Analysis of the D2R expression between the dorsal, intermediate and ventral hippocampal parts for the four layers of the CA3 region (Figure 4) revealed uniformly higher D2R levels in the ventral third, compared to the dorso-intermediate two-thirds.
Figure 4. In the CA3 region, the ventral component shows the highest D2R expression. All layers of the ventral CA3 region, namely the Stratum oriens (so) (A), pyramidal cell layer (pcl) (B), Stratum radiatum (sr) (C), and Stratum lacunosum-moleculare (slm) (D) display high D2R levels compared to the dorso-intermediate CA3. Values expressed in arbitrary units (a.u.). Error bars indicate SEM. *p < 0.05, **p < 0.01, ***p < 0.001. so, Stratum oriens; pcl, pyramidal cell layer; sr, Stratum radiatum; and slm, Stratum lacunosum-moleculare.
Specifically, in the Stratum oriens of the CA3 statistically significant higher D2R expression was found in the ventral CA3 (F(2,57) = 8.973, p < 0.001). This was apparent between the ventral (M = 1.3, SD = 0.28) vs. the dorsal part (M = 1, SD = 0.19), and the ventral vs. the intermediate part (M = 1.1, SD = 0.21; Figure 4A). In the pyramidal cell layer of the CA3, the ventral part (M = 1.21, SD = 0.2) also showed significantly higher D2R expression (F(2,57) = 9.386, p < 0.001) compared to the dorsal layer (M = 1, SD = 0.12), as well as compared to the intermediate layer (M = 1.08, SD = 1.44; Figure 4B).
Furthermore, D2R expression was higher in the Stratum radiatum of the ventral CA3 region: the dorsal (M = 1, SD = 0.21) and intermediate (M = 1.14, SD = 0.19) parts express significantly less D2R (F(2,57) = 14.05, p < 0.001) compared to the ventral hippocampus (M = 1.39, SD = 0.29; Figure 4C). In addition, the Stratum lacunosum-moleculare of the CA3 region followed the same pattern with D2R expression being higher in the ventral component (F(2,57) = 8.499, p < 0.001; ventral portion: M = 1.28, SD = 0.26; dorsal: M = 1, SD = 0.18; and intermediate: M = 1.09, SD = 0.2; Figure 4D).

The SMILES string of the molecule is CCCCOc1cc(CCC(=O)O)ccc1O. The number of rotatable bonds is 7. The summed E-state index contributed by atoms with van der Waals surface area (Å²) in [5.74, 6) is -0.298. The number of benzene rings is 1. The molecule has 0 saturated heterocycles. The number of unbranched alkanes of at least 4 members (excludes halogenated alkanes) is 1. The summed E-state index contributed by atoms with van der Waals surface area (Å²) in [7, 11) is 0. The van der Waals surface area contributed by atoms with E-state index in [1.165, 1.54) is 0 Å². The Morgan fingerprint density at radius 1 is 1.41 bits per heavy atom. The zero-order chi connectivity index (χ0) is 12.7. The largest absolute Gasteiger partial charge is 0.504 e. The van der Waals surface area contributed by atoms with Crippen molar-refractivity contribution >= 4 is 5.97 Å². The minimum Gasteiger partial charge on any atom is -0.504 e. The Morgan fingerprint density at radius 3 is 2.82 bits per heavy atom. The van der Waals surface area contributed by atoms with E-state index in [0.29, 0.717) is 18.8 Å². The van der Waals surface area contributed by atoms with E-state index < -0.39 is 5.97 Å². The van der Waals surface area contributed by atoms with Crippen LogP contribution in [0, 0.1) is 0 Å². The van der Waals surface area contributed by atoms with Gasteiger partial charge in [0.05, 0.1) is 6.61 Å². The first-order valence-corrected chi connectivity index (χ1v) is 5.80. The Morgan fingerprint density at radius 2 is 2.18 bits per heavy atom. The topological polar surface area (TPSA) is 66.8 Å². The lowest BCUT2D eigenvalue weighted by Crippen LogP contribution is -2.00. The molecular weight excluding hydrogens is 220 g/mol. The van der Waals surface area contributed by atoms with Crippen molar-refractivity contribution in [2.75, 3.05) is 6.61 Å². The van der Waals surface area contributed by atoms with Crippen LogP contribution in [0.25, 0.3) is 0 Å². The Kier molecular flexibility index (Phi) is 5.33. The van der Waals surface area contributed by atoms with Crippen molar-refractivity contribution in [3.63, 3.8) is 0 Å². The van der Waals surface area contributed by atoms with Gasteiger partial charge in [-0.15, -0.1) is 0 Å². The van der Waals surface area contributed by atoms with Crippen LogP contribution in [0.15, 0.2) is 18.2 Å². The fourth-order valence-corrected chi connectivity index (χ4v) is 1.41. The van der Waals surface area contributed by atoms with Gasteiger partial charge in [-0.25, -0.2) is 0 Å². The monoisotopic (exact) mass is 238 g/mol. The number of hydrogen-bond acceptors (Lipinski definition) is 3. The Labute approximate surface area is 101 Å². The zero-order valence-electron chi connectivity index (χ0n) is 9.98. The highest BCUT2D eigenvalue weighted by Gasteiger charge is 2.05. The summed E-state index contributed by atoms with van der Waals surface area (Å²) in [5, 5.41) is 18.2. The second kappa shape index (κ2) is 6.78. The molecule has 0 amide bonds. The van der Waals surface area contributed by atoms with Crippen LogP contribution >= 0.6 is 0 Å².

In the CA2 Region, D2R Expression Is Highest in the Ventral Apical Dendrites
Statistical analysis did not reveal any differences between the dorsal (M = 1, SD = 0.14), intermediate (M = 1, SD = 0.19) and ventral parts (M = 1.12, SD = 0.19) of the Stratum oriens of the CA2 region (F(2,57) = 3.324, p < 0.05; Figure 5A). Likewise, no differences were found (F(2,57) = 0.332, p = 0.718) for the pyramidal cell layer of the CA2 region (dorsal: M = 1, SD = 0.12; intermediate: M = 0.97, SD = 0.16; ventral: M = 1.01, SD = 0.13; Figure 5B). However, the ventral Stratum radiatum (M = 1.21, SD = 0.2) exhibited significantly higher D2R levels (F(2,57) = 7.259, p < 0.01) as opposed to the dorsal (M = 1, SD = 0.15) and intermediate parts (M = 1.04, SD = 0.19; Figure 5C). In case of the Stratum lacunosum-moleculare of the CA2 region, the ventral portion of the hippocampus (M = 1.22, SD = 0.19) has also exhibited significantly higher expression of D2R (F(2,57) = 8.427, p < 0.001) compared to the dorsal (M = 1, SD = 0.14) and intermediate parts (M = 1.05, SD = 0.2; Figure 5D).
Figure 5. In the CA2 region, D2R expression is highest in the ventral apical dendrites. The D2R is equally expressed in the Stratum oriens (so) (A) and pyramidal cell layer (pcl) (B) across the longitudinal axis of the CA2 region. Receptor protein expression is highest in the ventral Stratum radiatum (sr) (C) and Stratum lacunosum-moleculare (slm) (D) as opposed to dorso-intermediate CA2. Values expressed in arbitrary units (a.u.). Error bars indicate SEM. *p < 0.05, **p < 0.01, ***p < 0.001. so, Stratum oriens; pcl, pyramidal cell layer; sr, Stratum radiatum; and slm, Stratum lacunosum-moleculare.
D2R Expression Is Higher in the Ventral CA1 Region
D2R expression levels were uniformly higher across the non-somatic sublayers of the ventral CA1 region compared to the dorsal CA1 (Figure 6). Thus, expression was found to be the highest in the ventral Stratum oriens (M = 1.14, SD = 0.19) of the CA1 region (F(2,57) = 3.492, p < 0.05) as opposed to the dorsal part (M = 1, SD = 0.14), while no differences were observed with the intermediate part (M = 1.02, SD = 0.2; Figure 6A). In case of the Stratum radiatum, the ventral hippocampus (M = 1.17, SD = 0.19) showed significantly higher D2R levels (F(2,57) = 4.561, p < 0.05) compared to the dorsal part (M = 1, SD = 0.17). The intermediate sr (M = 1.04, SD = 0.21) was not significantly different from its counterparts (Figure 6C). The Stratum lacunosum-moleculare followed a similar pattern (F(2,57) = 9.07, p < 0.001) and exhibited higher receptor levels in the ventral portion (M = 1.28, SD = 0.2) as opposed to the dorsal (M = 1, SD = 0.19) and intermediate ones (M = 1.1, SD = 0.23; Figure 6D).